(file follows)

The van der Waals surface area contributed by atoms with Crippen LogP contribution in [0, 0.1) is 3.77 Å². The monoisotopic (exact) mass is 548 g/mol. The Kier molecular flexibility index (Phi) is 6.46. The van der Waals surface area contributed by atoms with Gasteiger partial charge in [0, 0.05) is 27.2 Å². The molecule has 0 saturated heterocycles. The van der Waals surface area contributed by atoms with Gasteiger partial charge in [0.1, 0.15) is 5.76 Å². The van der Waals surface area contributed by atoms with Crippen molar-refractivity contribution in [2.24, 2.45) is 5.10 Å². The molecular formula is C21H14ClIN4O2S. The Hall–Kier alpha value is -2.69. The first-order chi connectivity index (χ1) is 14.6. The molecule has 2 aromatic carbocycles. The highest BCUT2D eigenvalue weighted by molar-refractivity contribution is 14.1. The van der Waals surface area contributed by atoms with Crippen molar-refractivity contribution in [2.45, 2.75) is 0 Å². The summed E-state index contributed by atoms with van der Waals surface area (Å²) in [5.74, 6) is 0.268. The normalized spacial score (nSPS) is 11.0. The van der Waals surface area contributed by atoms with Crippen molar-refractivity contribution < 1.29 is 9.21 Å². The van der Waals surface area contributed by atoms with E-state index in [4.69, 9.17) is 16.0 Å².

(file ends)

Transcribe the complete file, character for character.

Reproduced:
The van der Waals surface area contributed by atoms with Crippen LogP contribution in [0, 0.1) is 3.77 Å². The monoisotopic (exact) mass is 548 g/mol. The Kier molecular flexibility index (Phi) is 6.46. The van der Waals surface area contributed by atoms with Gasteiger partial charge in [0, 0.05) is 27.2 Å². The molecule has 0 saturated heterocycles. The van der Waals surface area contributed by atoms with Gasteiger partial charge in [0.1, 0.15) is 5.76 Å². The van der Waals surface area contributed by atoms with Crippen molar-refractivity contribution in [2.24, 2.45) is 5.10 Å². The molecular formula is C21H14ClIN4O2S. The Hall–Kier alpha value is -2.69. The first-order chi connectivity index (χ1) is 14.6. The molecule has 2 aromatic carbocycles. The highest BCUT2D eigenvalue weighted by molar-refractivity contribution is 14.1. The van der Waals surface area contributed by atoms with Crippen molar-refractivity contribution in [2.45, 2.75) is 0 Å². The summed E-state index contributed by atoms with van der Waals surface area (Å²) in [5.74, 6) is 0.268. The normalized spacial score (nSPS) is 11.0. The van der Waals surface area contributed by atoms with Crippen molar-refractivity contribution < 1.29 is 9.21 Å². The van der Waals surface area contributed by atoms with E-state index in [4.69, 9.17) is 16.0 Å².